- The Washington Times - Friday, May 4, 2001

TEL AVIV Israels former foreign minister, who led peace talks with the Palestinians during much of last year, says President Clinton could have coaxed the two sides into a final peace accord had he put more pressure on Palestinian leader Yasser Arafat to compromise.
Shlomo Ben-Ami, one of the countrys leading doves, who spent more hours negotiating with Mr. Arafat than almost any other Israeli official, said he had come to view the Palestinian leader as a "megalomaniac with an inferiority complex."
His harsh assessment of Mr. Arafat and Mr. Ben-Amis generally pessimistic forecast for the region echoed the broad disillusionment that has gripped members of the Israeli left since fighting erupted in the West Bank and Gaza Strip last September.
"The Clinton administration was too soft on Arafat," Mr. Ben-Ami said in an interview in his 13th-floor office in Tel Aviv. "The president could have produced a deal with a little more arm-twisting."
Weeks before leaving office, Mr. Clinton presented the two sides with his own blueprint for a final peace accord that would have given Palestinians a state of their own on 93 percent to 95 percent of the West Bank and Gaza Strip.
Israel, under Prime Minister Ehud Barak, accepted the U.S. proposal while Palestinians objected to most of its points. In a last stab at an accord before Israeli elections, the two sides met at the Egyptian resort town of Taba in January.
Mr. Ben-Ami, who led the Israeli team, said he realized soon after arriving in Taba that no deal would be reached, in part because Palestinians insist that millions of refugees have the right to return to their homes inside Israel.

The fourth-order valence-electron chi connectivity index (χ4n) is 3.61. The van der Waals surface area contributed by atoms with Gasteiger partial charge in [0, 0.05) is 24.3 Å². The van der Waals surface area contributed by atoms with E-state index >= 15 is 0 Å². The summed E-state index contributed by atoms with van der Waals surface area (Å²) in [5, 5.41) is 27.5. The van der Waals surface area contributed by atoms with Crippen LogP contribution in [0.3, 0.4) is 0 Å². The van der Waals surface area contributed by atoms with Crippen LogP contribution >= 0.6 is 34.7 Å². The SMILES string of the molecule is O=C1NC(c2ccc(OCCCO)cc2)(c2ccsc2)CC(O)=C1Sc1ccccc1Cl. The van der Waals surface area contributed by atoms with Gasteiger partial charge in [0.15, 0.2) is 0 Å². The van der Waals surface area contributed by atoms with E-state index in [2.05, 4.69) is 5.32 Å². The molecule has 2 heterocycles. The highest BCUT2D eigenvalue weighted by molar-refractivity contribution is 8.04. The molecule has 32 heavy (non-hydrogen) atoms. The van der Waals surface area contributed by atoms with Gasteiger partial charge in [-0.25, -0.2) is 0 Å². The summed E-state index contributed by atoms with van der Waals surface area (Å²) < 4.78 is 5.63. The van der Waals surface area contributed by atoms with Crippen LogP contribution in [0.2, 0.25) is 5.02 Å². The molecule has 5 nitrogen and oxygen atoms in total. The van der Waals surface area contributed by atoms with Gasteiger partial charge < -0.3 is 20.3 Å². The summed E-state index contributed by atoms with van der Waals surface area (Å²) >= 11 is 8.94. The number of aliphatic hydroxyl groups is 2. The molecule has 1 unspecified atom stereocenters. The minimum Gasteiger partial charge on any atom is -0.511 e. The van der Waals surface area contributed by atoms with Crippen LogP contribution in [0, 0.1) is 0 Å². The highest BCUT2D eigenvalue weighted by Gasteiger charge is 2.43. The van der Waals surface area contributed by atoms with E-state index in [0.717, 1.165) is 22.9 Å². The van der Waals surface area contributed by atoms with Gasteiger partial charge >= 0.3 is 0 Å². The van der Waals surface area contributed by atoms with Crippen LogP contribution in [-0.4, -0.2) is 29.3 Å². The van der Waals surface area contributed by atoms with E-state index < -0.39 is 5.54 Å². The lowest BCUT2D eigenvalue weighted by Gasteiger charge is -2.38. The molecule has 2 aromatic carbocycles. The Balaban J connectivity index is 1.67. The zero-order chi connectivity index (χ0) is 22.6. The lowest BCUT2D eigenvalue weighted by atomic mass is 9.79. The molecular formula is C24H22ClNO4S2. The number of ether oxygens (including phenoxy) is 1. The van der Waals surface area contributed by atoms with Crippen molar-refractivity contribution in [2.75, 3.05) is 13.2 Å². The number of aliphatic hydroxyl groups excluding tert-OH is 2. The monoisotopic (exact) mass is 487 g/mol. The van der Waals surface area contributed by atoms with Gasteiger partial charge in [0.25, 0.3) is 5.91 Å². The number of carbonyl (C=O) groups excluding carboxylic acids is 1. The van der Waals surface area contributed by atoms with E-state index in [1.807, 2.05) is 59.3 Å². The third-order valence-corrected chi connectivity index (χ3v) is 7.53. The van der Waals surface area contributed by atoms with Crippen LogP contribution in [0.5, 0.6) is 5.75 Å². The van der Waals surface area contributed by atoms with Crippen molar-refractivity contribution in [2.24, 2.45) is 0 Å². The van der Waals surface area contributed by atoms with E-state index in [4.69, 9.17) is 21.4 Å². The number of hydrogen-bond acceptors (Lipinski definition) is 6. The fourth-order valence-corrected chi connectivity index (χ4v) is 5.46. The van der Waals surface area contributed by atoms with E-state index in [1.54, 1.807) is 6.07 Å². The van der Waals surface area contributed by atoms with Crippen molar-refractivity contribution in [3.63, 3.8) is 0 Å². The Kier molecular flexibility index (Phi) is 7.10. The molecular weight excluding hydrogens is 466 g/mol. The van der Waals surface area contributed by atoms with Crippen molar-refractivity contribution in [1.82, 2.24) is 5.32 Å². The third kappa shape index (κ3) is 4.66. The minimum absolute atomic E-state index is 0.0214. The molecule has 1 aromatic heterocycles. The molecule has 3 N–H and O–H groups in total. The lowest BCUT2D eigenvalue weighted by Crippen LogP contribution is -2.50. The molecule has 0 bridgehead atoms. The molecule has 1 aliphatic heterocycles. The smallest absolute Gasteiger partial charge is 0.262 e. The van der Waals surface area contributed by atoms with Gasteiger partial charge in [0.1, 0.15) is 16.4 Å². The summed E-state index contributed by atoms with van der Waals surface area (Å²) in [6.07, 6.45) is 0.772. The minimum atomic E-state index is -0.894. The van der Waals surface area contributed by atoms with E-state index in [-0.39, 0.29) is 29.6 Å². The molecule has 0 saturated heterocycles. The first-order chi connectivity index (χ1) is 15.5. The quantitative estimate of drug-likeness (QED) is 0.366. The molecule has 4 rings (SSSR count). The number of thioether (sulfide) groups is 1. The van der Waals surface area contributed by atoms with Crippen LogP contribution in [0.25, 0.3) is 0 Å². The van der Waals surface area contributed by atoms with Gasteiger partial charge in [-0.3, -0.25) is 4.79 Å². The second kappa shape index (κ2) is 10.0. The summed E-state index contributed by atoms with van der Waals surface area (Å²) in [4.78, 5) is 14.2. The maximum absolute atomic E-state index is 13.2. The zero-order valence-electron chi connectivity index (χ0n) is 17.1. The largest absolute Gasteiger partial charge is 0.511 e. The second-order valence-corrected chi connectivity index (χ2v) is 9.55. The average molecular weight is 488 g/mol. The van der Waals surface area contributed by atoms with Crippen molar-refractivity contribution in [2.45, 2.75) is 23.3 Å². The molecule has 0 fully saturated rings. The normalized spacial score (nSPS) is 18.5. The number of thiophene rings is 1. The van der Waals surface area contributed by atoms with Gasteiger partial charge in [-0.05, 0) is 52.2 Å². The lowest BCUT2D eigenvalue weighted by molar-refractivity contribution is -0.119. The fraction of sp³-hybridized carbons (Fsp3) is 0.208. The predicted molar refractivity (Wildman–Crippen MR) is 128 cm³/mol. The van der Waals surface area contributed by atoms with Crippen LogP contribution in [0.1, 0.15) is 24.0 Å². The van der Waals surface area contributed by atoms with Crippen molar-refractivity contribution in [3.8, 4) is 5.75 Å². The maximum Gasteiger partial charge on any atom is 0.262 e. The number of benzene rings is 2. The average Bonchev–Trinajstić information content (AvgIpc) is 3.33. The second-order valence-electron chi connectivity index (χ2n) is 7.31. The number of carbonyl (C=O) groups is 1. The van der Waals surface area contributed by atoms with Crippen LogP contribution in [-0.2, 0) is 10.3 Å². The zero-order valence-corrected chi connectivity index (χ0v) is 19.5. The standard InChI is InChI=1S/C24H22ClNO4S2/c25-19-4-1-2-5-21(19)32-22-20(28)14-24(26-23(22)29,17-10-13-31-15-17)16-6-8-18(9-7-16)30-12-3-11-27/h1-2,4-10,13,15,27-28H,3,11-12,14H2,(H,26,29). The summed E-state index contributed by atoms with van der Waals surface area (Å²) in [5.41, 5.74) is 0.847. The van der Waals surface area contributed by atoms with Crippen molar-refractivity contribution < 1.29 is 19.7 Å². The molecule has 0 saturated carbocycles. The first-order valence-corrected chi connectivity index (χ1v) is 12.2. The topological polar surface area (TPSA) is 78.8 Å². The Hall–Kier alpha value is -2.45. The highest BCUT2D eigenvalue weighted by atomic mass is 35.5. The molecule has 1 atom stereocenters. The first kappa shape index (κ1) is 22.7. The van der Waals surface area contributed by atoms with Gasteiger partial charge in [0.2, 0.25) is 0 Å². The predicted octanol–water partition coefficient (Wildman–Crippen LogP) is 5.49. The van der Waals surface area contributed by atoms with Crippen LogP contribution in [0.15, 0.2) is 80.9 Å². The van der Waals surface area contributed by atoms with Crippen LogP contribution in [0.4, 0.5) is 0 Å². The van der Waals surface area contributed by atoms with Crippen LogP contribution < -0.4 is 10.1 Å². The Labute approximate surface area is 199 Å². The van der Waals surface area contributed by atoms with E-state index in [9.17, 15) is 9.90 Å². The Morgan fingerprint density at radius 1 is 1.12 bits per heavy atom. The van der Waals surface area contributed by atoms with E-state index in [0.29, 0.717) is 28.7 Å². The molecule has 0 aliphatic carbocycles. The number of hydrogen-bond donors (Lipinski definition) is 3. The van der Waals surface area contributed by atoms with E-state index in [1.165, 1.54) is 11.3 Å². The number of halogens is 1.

But he now concludes that the problem was broader — that Mr. Arafat, after fighting Israel for decades as a guerrilla leader, could not make the transition to political statesman.
"My perspective is that Arafat, based on what I saw and what I know … is incapable of closing a final deal with Israel," said Mr. Ben-Ami, now a rank-and-file member of parliament from Israels Labor Party.
Dennis Ross, Washingtons longtime Middle East envoy, told the New York Times in an interview last month that he drew similar conclusions about Mr. Arafat.
But Mr. Ben-Ami went further. He said in all his discussions with Mr. Arafat, the Palestinian leader never articulated a clear position on anything, preferring "evasive slogans." He said Mr. Arafat so misunderstood Israeli public opinion that he sometimes embarrassed himself in meetings with negotiators.
Mr. Ben-Ami described telling Mr. Arafat at a meeting in December that no Israeli government would ever accept the return of Palestinian refugees to Israel. In response, Mr. Arafat produced an Israeli news article from his breast pocket that said only half the immigrants who came to Israel from the former Soviet Union in the past 10 years were Jews. If Israel could accept non-Jewish Russians, why couldnt it accept non-Jewish Palestinians?


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